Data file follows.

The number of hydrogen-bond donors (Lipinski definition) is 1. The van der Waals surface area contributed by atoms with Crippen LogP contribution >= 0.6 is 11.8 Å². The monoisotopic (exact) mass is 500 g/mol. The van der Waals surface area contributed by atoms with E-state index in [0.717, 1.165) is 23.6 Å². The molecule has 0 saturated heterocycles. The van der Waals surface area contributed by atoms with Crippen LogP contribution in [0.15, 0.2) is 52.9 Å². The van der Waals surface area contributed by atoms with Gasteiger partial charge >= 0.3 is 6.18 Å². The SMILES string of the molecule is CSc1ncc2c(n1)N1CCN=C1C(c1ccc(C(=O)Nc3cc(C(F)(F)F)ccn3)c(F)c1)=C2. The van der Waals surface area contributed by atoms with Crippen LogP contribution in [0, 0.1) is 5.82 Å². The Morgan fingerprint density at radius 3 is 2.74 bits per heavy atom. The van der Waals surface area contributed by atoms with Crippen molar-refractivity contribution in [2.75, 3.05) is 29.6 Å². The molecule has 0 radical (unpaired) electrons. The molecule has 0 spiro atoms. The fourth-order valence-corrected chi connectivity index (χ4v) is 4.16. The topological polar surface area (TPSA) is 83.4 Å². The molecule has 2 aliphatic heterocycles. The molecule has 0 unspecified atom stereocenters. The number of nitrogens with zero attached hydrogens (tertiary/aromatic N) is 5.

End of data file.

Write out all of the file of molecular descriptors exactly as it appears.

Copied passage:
The number of hydrogen-bond donors (Lipinski definition) is 1. The van der Waals surface area contributed by atoms with Crippen LogP contribution >= 0.6 is 11.8 Å². The monoisotopic (exact) mass is 500 g/mol. The van der Waals surface area contributed by atoms with E-state index in [0.717, 1.165) is 23.6 Å². The molecule has 0 saturated heterocycles. The van der Waals surface area contributed by atoms with Crippen LogP contribution in [0.15, 0.2) is 52.9 Å². The van der Waals surface area contributed by atoms with Gasteiger partial charge >= 0.3 is 6.18 Å². The SMILES string of the molecule is CSc1ncc2c(n1)N1CCN=C1C(c1ccc(C(=O)Nc3cc(C(F)(F)F)ccn3)c(F)c1)=C2. The van der Waals surface area contributed by atoms with Crippen LogP contribution in [0, 0.1) is 5.82 Å². The Morgan fingerprint density at radius 3 is 2.74 bits per heavy atom. The van der Waals surface area contributed by atoms with Crippen molar-refractivity contribution in [2.75, 3.05) is 29.6 Å². The molecule has 0 radical (unpaired) electrons. The molecule has 0 spiro atoms. The fourth-order valence-corrected chi connectivity index (χ4v) is 4.16. The topological polar surface area (TPSA) is 83.4 Å². The molecule has 2 aliphatic heterocycles. The molecule has 0 unspecified atom stereocenters. The number of nitrogens with zero attached hydrogens (tertiary/aromatic N) is 5.